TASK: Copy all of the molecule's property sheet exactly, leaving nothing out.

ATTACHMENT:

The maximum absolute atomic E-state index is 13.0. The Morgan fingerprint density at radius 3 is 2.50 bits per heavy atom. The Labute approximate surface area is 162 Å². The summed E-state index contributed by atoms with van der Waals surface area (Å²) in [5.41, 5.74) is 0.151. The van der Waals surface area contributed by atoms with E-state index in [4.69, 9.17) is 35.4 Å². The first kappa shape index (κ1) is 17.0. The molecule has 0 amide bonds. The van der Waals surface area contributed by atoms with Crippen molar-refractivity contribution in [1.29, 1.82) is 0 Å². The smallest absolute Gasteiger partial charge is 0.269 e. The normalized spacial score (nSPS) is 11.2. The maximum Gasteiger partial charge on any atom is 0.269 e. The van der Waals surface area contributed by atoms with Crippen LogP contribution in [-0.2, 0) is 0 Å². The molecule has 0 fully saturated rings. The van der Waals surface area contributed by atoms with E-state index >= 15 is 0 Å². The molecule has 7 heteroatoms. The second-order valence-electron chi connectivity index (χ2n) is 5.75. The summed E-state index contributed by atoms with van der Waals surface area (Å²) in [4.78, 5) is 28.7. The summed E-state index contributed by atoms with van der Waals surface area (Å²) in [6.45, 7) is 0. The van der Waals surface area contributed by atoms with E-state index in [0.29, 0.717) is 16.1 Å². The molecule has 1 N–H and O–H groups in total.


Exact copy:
The maximum absolute atomic E-state index is 13.0. The Morgan fingerprint density at radius 3 is 2.50 bits per heavy atom. The Labute approximate surface area is 162 Å². The summed E-state index contributed by atoms with van der Waals surface area (Å²) in [5.41, 5.74) is 0.151. The van der Waals surface area contributed by atoms with E-state index in [4.69, 9.17) is 35.4 Å². The first kappa shape index (κ1) is 17.0. The molecule has 0 amide bonds. The van der Waals surface area contributed by atoms with Crippen molar-refractivity contribution in [1.29, 1.82) is 0 Å². The smallest absolute Gasteiger partial charge is 0.269 e. The normalized spacial score (nSPS) is 11.2. The maximum Gasteiger partial charge on any atom is 0.269 e. The van der Waals surface area contributed by atoms with Crippen LogP contribution in [-0.2, 0) is 0 Å². The molecule has 0 fully saturated rings. The van der Waals surface area contributed by atoms with E-state index >= 15 is 0 Å². The molecule has 7 heteroatoms. The second-order valence-electron chi connectivity index (χ2n) is 5.75. The summed E-state index contributed by atoms with van der Waals surface area (Å²) in [4.78, 5) is 28.7. The summed E-state index contributed by atoms with van der Waals surface area (Å²) in [6.45, 7) is 0. The van der Waals surface area contributed by atoms with E-state index in [0.29, 0.717) is 16.1 Å². The molecule has 1 N–H and O–H groups in total.